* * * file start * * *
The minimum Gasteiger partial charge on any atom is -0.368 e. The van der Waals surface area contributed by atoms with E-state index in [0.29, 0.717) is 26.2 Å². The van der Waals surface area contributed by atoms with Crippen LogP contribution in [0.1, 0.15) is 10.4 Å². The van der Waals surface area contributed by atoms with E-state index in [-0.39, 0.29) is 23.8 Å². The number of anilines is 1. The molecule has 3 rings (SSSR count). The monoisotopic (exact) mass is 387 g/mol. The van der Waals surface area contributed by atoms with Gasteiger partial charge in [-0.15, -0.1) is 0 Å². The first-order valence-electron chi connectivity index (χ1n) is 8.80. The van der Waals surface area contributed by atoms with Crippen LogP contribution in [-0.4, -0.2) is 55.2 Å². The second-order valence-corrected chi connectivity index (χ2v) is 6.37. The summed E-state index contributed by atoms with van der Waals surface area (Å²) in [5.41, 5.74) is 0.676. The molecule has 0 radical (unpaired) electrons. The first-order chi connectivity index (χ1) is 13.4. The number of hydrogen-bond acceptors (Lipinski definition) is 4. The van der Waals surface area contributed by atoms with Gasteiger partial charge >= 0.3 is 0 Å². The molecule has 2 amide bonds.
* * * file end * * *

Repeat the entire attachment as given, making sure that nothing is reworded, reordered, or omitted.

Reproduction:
The minimum Gasteiger partial charge on any atom is -0.368 e. The van der Waals surface area contributed by atoms with E-state index in [0.29, 0.717) is 26.2 Å². The van der Waals surface area contributed by atoms with Crippen LogP contribution in [0.1, 0.15) is 10.4 Å². The van der Waals surface area contributed by atoms with E-state index in [-0.39, 0.29) is 23.8 Å². The number of anilines is 1. The molecule has 3 rings (SSSR count). The monoisotopic (exact) mass is 387 g/mol. The van der Waals surface area contributed by atoms with Gasteiger partial charge in [-0.15, -0.1) is 0 Å². The first-order valence-electron chi connectivity index (χ1n) is 8.80. The van der Waals surface area contributed by atoms with Crippen LogP contribution in [-0.4, -0.2) is 55.2 Å². The second-order valence-corrected chi connectivity index (χ2v) is 6.37. The summed E-state index contributed by atoms with van der Waals surface area (Å²) in [5.41, 5.74) is 0.676. The molecule has 0 radical (unpaired) electrons. The first-order chi connectivity index (χ1) is 13.4. The number of hydrogen-bond acceptors (Lipinski definition) is 4. The van der Waals surface area contributed by atoms with Gasteiger partial charge >= 0.3 is 0 Å². The molecule has 2 amide bonds.